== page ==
Check the resumes of media and entertainment executives and other production professionals, and it’s likely that many are graduates of the Film & Television Department of Boston University’s College of Communication. The college offers degree programs at both the undergraduate and graduate levels for approximately 350 students annually, with instruction that includes hands-on experience using the latest professional production technologies. Students begin their training on entry-level gear, and gradually work their way up to using high-end equipment, which includes a large complement of Cinema cameras, digital SLR cameras, and lenses made by Canon U.S.A., Inc., a leader in digital imaging solutions.

“Graduate programs are focused, and include a thesis film,” explained Charles Merzbacher, Associate Professor and Director of Production at BU. “The undergraduate degree, however, does not differentiate between film, television, writing, or production studies. Undergrads choose from various ‘ladders’ of courses, and they can either be generalists or specialists – that’s really a matter of their own individual needs. Undergrads have an option among advanced production courses and workshops, including a new across-the-board introductory course called ‘Screen Language,’ which examines composition, sequence, and the fundamentals of visual storytelling. This course uses the Canon EOS M digital camera. Then as students progress they move from that to the large-sensor Canon cameras, including the EOS Rebel models, EOS 7D, and the EOS 5D Mark II and EOS 5D Mark III. In the intermediate/advanced-level courses they move further up to the Canon EOS C100 Cinema camera.”

“Currently we run about six entry-level production courses each semester, with 15 students in each class, and we have about 35 Canon EOS Rebel cameras,” added Geoff Poister, Associate Professor, Television. “Our Canon EOS Rebel T2i kits also include Canon EF 20mm, EF 50mm, and EF 100mm prime lenses.”

Basic Training
The Film & Television department’s large-sensor Canon cameras provide the shallow cinematic depth of field and lens compatibility essential to the department’s core film-production program, which is geared toward fiction filmmaking. These Canon cameras and lenses predominate at the Film & Television department for multiple reasons, as its professors explained.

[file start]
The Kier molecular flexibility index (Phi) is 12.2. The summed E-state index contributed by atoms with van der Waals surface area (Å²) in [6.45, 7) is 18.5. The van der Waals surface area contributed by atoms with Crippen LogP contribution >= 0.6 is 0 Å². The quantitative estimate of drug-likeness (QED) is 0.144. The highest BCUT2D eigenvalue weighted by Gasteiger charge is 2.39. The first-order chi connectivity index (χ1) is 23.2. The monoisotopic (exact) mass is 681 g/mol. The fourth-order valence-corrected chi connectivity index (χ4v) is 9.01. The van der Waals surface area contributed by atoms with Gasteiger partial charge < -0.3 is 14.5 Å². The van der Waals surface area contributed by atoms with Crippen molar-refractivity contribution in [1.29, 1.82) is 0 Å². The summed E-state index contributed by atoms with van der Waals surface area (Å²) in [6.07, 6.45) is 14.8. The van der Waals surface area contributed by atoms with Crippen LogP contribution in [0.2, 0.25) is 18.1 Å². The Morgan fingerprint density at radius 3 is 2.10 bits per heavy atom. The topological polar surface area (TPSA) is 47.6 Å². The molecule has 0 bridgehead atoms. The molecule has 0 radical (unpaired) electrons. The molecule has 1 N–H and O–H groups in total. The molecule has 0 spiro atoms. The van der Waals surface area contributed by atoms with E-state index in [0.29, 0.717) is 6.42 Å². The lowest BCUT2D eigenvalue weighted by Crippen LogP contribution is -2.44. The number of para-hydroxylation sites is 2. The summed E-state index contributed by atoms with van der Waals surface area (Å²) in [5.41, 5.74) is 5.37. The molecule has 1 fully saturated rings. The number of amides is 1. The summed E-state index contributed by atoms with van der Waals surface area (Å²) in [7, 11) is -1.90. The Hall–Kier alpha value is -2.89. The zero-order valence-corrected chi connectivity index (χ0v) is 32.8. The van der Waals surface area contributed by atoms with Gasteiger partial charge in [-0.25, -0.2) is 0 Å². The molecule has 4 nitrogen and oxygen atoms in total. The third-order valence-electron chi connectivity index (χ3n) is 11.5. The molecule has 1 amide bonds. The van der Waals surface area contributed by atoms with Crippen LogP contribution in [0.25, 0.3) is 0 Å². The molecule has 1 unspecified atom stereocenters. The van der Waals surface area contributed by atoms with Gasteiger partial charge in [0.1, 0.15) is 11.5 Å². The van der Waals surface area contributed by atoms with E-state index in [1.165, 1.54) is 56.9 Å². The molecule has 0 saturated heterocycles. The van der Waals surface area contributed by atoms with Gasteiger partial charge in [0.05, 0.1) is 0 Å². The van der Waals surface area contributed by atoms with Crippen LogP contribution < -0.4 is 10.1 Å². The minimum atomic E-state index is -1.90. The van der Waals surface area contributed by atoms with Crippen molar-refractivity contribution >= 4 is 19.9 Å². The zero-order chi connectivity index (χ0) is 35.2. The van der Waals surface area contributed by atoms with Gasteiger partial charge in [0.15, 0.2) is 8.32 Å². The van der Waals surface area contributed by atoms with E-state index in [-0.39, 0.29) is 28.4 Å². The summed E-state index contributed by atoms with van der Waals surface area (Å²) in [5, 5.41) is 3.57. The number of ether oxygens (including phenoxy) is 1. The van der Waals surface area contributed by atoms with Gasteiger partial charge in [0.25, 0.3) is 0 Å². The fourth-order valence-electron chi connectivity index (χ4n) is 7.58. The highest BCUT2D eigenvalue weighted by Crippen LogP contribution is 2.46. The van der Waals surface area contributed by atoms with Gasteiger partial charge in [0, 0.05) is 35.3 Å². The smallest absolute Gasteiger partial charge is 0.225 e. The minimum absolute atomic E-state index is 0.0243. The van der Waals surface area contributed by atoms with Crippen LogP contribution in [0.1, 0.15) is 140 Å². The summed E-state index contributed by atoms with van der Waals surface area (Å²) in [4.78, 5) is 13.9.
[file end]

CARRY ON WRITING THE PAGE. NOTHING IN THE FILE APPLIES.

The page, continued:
“Canon has been one of the industry leaders in the DSLR space right out of the gate since the EOS 5D Mark II, and that’s where we started,” Merzbacher recalled. “We also had a large number of Canon cameras and lenses in our Photojournalism department, so we were able to draw on that gear for our department as well, and it provided an economy of scale in being able to combine resources. Also, when you have an HD camera that starts out as a still camera, it gives you the opportunity to work incrementally in terms of mastering your skills because you can start by taking still pictures and then move up to making moving images.”

“Another reason why we have heavily gone with Canon DSLRs in our department is because they shoot excellent, good-looking cinematic digital images,” added Film Professor Sam Kauffmann. “We want to make our students’ instruction true to cinema style, and emulate the way we taught them back when we used film cameras. This means emphasizing image composition and what’s in front of the camera. One of the challenges about these large-chip CMOS cameras is their shallow depth of field, which is good because students need to learn how to keep things in focus when actors are moving all over the set, and the camera may even be moving as well.”

“These DSLRs enable us to teach filmmaking by starting with the fundamentals of photography, uncluttered by the need to move the camera or have action,” Poister added. “We can explain lenses and f/stops and ISO, which are the first things students need to understand. We can start the class by having students shoot still photos that we can discuss. Then they can move up from there to motion images with the same camera, so it’s a huge advantage of using Canon DSLR cameras in the entry-level production classes.”

EOS C100 Advantages
The tiered education structure of the BU Film & Television department progresses from entry-level Canon consumer EOS M cameras up to Canon consumer and professional HD-capable DSLR cameras, to the Canon EOS C100 Cinema camera. As Kauffmann explained, the features of the EOS C100 camera are well suited to the department’s cinema-style curriculum.

“As students move from beginning to more advanced courses, they progress from the Canon EOS Rebel or the EOS7D to the EOS C100 camera,” he said. “There are a lot of things to like about that EOS C100 because it’s designed ergonomically as a film-style camera, as opposed to being designed as a still camera. For example, instead of featuring still photographer shutter speeds – of 160th, 150th, or whatever – you can choose a shutter angle. In cinema we are used to a 180-degree shutter angle. The white balancing is also much more sophisticated than in the lower-end cameras. You can even choose to set the specific degrees Kelvin that you want. We also like the fact that time code and user bits can be very easily set to time-of-day and free-run; if we have multiple cameras they can all be set at the same time, we can hit START, and we will know when every shot from each camera is taken.”